The University of Georgia has released its annual survey measuring the success of journalism and mass communications majors in finding jobs after graduation. The study found that about three out of four of those with bachelor’s degrees had successfully found employment upon graduation.
Just a few months after graduation, on the benchmark date of Oct. 31, the survey found that 56 percent of bachelor’s degree recipients had a full-time job, a slight improvement from 53.3 percent the previous year. This can be compared to 56.6 percent of master’s degree recipients who had a full-time job on the same benchmark date. The success for bachelor’s recipients continued to increase six to eight months after graduation, with 65.6 percent of graduates securing full-time jobs.
However, not all of these opportunities were in the field of the respondents’ majors. About 60 percent of bachelor’s degree recipients held jobs in the field of communications six to eight months after graduation, an increase from the previous year.
Bachelor’s degree recipients who found full-time work earned an average of $32,000 in 2012, compared to $31,000 a year earlier. This increase was sufficient to offset the effects of a relatively modest inflation. By comparison, master’s degree recipients with full-time jobs earned an average of $40,000 in 2012, the same as in 2011.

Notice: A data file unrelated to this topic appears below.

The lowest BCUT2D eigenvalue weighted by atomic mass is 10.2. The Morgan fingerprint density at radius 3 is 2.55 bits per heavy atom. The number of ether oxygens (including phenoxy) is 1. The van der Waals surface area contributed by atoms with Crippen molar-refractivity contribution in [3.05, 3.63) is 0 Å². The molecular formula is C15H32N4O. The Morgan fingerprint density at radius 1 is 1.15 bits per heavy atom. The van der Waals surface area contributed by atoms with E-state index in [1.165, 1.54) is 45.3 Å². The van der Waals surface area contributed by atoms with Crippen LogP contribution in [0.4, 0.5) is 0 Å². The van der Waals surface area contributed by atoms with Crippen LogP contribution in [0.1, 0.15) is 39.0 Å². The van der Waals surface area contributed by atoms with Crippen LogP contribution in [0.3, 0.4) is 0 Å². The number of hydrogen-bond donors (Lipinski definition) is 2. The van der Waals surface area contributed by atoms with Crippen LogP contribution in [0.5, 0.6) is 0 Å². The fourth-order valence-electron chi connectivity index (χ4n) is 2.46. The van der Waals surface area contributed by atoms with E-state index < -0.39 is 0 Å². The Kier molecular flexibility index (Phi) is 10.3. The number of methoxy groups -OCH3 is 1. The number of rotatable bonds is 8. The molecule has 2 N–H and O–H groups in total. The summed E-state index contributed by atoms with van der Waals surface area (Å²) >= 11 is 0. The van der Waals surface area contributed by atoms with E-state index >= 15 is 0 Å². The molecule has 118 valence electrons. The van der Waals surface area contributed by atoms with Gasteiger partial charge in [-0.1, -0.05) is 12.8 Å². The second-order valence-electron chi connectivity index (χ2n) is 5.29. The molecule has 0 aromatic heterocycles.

The study also found that journalism and communications graduates were more successful compared to others in the 20-24 year old age group. Journalism graduates had about a 10 percent unemployment rate, while the unemployment rate of the entire U.S. Labor Force aged 20-24 years old with bachelor’s degrees was about 14 percent.
The report stated that about a quarter of the bachelor’s degree recipients said that they regretted studying journalism and communications, similar to the past.
More female graduates reported having a full-time job than men in 2012, which has been the case historically. Also, bachelor’s degree recipients of racial and ethnic minority backgrounds had more difficulty finding work than other graduates. This gap has been consistent over time and was nearly the same as the previous year. Those minorities who were able to find a job were much less likely to find one in the field of communications than graduates who were not members of minority groups.